I was all good until May equated testosterone with men and male behaviour. I quite frankly expected better from a woman who claims to support trans rights and equality in Canada. Testosterone does not make one a man and estrogen does not make one a woman. Was I less of a woman when my body was using testosterone as its main hormone? Would Elizabeth May say I am not a woman if as a trans woman I decided to not take testosterone blockers and estrogen? Are trans women who don't medically transition men to her? Are men who don't take testosterone not men?

Hormones do not define ones gender nor does the anatomy of a person. Bill C279 in its original form stressed that. Bill C279 was a private members bill introduced by the NDP that was held up in the senate for years before being twisted and eventually squashed.

This brings me to Thomas Muclair and his promise to have 50 per cent women and 50 per cent men for the boards of directors of federal organizations. That sounds good right? Nope. Why? Because gender is not binary and more than two genders exist and a huge thing that a lot of cis people overlook is that we talk about people being only women or men we exclude many trans people. So again, another fail from a potential leader who supports trans rights but seems to forget what they are supporting and that Bill C279 seeks recognition for genders out of the women and men binary.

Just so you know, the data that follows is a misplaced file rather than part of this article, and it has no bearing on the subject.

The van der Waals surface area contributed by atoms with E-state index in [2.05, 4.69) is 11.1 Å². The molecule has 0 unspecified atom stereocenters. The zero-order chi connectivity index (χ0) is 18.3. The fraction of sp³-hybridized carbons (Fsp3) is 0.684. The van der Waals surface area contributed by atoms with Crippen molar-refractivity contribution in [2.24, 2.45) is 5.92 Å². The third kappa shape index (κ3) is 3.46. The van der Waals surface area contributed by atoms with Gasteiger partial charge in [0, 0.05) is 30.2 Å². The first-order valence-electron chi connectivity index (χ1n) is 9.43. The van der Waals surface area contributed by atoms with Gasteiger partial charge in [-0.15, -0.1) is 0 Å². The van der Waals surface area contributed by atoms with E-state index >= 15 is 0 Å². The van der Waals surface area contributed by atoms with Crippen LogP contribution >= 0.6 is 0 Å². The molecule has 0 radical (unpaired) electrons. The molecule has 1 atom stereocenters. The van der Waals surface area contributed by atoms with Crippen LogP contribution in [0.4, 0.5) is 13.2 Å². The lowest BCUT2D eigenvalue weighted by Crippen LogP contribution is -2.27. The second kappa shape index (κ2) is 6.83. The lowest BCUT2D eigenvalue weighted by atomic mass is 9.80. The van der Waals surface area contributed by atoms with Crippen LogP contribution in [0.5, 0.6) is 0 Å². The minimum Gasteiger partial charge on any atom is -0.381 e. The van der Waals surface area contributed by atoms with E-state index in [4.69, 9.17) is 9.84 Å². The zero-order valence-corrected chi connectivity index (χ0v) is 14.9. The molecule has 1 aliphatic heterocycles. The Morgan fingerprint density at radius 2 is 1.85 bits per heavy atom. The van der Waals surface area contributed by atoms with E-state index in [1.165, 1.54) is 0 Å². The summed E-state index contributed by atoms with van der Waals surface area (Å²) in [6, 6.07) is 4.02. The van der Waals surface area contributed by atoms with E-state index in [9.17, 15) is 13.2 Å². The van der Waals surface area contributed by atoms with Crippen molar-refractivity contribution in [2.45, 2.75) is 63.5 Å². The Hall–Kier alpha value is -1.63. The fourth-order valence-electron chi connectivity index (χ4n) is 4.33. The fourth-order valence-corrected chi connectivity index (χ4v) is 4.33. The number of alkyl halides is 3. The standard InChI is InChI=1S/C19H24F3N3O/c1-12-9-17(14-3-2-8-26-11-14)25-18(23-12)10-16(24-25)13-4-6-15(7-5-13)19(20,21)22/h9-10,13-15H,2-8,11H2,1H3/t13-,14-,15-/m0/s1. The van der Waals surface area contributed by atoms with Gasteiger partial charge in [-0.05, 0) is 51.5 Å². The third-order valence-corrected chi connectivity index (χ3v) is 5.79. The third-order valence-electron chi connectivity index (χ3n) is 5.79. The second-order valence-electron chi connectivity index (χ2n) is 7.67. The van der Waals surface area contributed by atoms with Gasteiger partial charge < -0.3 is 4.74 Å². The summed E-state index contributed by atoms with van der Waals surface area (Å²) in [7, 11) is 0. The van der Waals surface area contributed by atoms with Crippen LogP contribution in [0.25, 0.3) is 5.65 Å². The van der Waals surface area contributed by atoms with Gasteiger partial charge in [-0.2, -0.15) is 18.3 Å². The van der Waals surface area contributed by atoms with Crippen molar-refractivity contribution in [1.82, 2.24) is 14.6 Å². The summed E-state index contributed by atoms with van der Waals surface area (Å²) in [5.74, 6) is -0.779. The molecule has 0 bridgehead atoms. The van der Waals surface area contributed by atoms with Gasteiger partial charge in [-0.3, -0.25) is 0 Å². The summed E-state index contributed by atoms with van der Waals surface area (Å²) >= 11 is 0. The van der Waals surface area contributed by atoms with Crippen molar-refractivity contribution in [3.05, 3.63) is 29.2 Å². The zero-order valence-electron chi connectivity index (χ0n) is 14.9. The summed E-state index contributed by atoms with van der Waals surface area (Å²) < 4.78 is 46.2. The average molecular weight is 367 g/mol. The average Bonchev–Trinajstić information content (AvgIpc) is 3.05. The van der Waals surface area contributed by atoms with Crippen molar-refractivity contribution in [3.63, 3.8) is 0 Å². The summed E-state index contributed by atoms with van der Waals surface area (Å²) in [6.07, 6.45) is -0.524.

Justin Trudeau said some pretty horrible things as well about certain music genres and pornography being the cause of violence against women, but this has already been addressed and I want to focus on the erasure of trans women in this article. I will point out though that Justin Trudeau skipped all votes for Bill C279.

Today I had the opportunity to briefly speak with MPP Cheri DiNovo on her thoughts on Up For Debate and the erasure of trans women. She stressed the necessity to pass Bill C279 so that trans women are legally protected in Canada and the need to revoke C36, which endangers women who do sex work.

Canada not only fails to protect trans women, but it's polices harm trans women. Canada still locks up trans women with men in federal prisons. Ontario only stopped incarcerating trans women with men this year and it's a problem in all provinces and territories.

Trans women who largely go to prisons because of survival crimes like sex work and petty theft. Who are trying to survive in a country where 50 per cent of trans women live off of less than $15 000 a year. Where women's shelters in many places across Canada can legally outright deny trans women help, and do. Where women's shelters will deny help to trans women unless they can prove they have had genital surgery. Canada is country where 43 per cent of trans women will attempt suicide. Canada is failing trans women and not one leader even brought up trans women when discussing the needs and issues of women in Canada.


In Photos: Canada Election 2015